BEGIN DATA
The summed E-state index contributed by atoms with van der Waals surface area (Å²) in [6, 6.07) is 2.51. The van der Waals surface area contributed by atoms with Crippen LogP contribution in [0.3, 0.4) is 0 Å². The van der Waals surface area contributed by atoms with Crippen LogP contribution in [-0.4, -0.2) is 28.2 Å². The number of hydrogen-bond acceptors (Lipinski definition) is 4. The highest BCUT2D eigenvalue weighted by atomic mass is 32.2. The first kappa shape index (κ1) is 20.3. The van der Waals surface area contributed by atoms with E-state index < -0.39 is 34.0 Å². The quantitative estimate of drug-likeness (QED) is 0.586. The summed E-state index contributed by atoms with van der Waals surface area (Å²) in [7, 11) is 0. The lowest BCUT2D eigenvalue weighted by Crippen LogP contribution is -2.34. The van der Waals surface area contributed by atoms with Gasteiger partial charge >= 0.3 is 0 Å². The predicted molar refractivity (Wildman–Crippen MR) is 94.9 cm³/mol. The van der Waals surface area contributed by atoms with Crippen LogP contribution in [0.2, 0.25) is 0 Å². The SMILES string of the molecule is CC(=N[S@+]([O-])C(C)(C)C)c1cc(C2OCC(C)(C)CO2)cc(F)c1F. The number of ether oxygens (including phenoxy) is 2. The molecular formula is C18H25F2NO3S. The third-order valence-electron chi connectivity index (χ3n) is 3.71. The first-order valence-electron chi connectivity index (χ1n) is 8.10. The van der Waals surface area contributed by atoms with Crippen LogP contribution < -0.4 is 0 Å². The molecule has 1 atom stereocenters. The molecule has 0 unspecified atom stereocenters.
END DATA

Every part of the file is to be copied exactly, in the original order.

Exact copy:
The summed E-state index contributed by atoms with van der Waals surface area (Å²) in [6, 6.07) is 2.51. The van der Waals surface area contributed by atoms with Crippen LogP contribution in [0.3, 0.4) is 0 Å². The van der Waals surface area contributed by atoms with Crippen LogP contribution in [-0.4, -0.2) is 28.2 Å². The number of hydrogen-bond acceptors (Lipinski definition) is 4. The highest BCUT2D eigenvalue weighted by atomic mass is 32.2. The first kappa shape index (κ1) is 20.3. The van der Waals surface area contributed by atoms with E-state index < -0.39 is 34.0 Å². The quantitative estimate of drug-likeness (QED) is 0.586. The summed E-state index contributed by atoms with van der Waals surface area (Å²) in [7, 11) is 0. The lowest BCUT2D eigenvalue weighted by Crippen LogP contribution is -2.34. The van der Waals surface area contributed by atoms with Gasteiger partial charge >= 0.3 is 0 Å². The predicted molar refractivity (Wildman–Crippen MR) is 94.9 cm³/mol. The van der Waals surface area contributed by atoms with Crippen LogP contribution in [0.2, 0.25) is 0 Å². The SMILES string of the molecule is CC(=N[S@+]([O-])C(C)(C)C)c1cc(C2OCC(C)(C)CO2)cc(F)c1F. The number of ether oxygens (including phenoxy) is 2. The molecular formula is C18H25F2NO3S. The third-order valence-electron chi connectivity index (χ3n) is 3.71. The first-order valence-electron chi connectivity index (χ1n) is 8.10. The van der Waals surface area contributed by atoms with Crippen LogP contribution < -0.4 is 0 Å². The molecule has 1 atom stereocenters. The molecule has 0 unspecified atom stereocenters.